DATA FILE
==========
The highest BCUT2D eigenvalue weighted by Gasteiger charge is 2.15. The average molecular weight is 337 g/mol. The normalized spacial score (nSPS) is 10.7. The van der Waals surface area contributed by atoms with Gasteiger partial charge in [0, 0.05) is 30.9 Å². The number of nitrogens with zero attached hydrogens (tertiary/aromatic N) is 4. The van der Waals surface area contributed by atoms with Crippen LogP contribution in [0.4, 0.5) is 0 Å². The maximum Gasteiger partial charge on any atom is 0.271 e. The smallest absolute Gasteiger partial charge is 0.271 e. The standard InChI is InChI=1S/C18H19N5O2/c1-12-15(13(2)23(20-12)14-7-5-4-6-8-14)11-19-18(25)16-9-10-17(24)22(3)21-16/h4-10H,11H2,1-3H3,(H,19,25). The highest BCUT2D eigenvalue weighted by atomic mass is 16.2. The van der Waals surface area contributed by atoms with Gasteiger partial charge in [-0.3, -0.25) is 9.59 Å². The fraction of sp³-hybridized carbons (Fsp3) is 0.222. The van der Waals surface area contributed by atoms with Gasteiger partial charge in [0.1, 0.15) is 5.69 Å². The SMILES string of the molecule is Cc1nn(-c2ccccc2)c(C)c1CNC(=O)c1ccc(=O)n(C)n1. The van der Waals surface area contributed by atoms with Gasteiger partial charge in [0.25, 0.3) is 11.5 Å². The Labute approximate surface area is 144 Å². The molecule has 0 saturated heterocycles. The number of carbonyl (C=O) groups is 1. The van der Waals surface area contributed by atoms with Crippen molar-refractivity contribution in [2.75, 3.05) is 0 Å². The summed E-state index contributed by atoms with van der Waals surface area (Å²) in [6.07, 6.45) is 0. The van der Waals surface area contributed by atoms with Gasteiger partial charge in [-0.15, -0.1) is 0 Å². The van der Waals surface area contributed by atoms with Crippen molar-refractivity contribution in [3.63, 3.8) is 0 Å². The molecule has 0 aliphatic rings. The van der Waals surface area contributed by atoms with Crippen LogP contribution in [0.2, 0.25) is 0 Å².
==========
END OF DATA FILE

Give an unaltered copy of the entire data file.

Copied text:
The highest BCUT2D eigenvalue weighted by Gasteiger charge is 2.15. The average molecular weight is 337 g/mol. The normalized spacial score (nSPS) is 10.7. The van der Waals surface area contributed by atoms with Gasteiger partial charge in [0, 0.05) is 30.9 Å². The number of nitrogens with zero attached hydrogens (tertiary/aromatic N) is 4. The van der Waals surface area contributed by atoms with Crippen LogP contribution in [0.4, 0.5) is 0 Å². The maximum Gasteiger partial charge on any atom is 0.271 e. The smallest absolute Gasteiger partial charge is 0.271 e. The standard InChI is InChI=1S/C18H19N5O2/c1-12-15(13(2)23(20-12)14-7-5-4-6-8-14)11-19-18(25)16-9-10-17(24)22(3)21-16/h4-10H,11H2,1-3H3,(H,19,25). The highest BCUT2D eigenvalue weighted by atomic mass is 16.2. The van der Waals surface area contributed by atoms with Gasteiger partial charge in [-0.3, -0.25) is 9.59 Å². The fraction of sp³-hybridized carbons (Fsp3) is 0.222. The van der Waals surface area contributed by atoms with Gasteiger partial charge in [0.1, 0.15) is 5.69 Å². The SMILES string of the molecule is Cc1nn(-c2ccccc2)c(C)c1CNC(=O)c1ccc(=O)n(C)n1. The van der Waals surface area contributed by atoms with Gasteiger partial charge in [0.25, 0.3) is 11.5 Å². The Labute approximate surface area is 144 Å². The molecule has 0 saturated heterocycles. The number of carbonyl (C=O) groups is 1. The van der Waals surface area contributed by atoms with Crippen molar-refractivity contribution in [2.75, 3.05) is 0 Å². The summed E-state index contributed by atoms with van der Waals surface area (Å²) in [6.07, 6.45) is 0. The van der Waals surface area contributed by atoms with Gasteiger partial charge in [-0.15, -0.1) is 0 Å². The van der Waals surface area contributed by atoms with Crippen molar-refractivity contribution in [3.63, 3.8) is 0 Å². The molecule has 0 aliphatic rings. The van der Waals surface area contributed by atoms with Crippen LogP contribution in [0.2, 0.25) is 0 Å².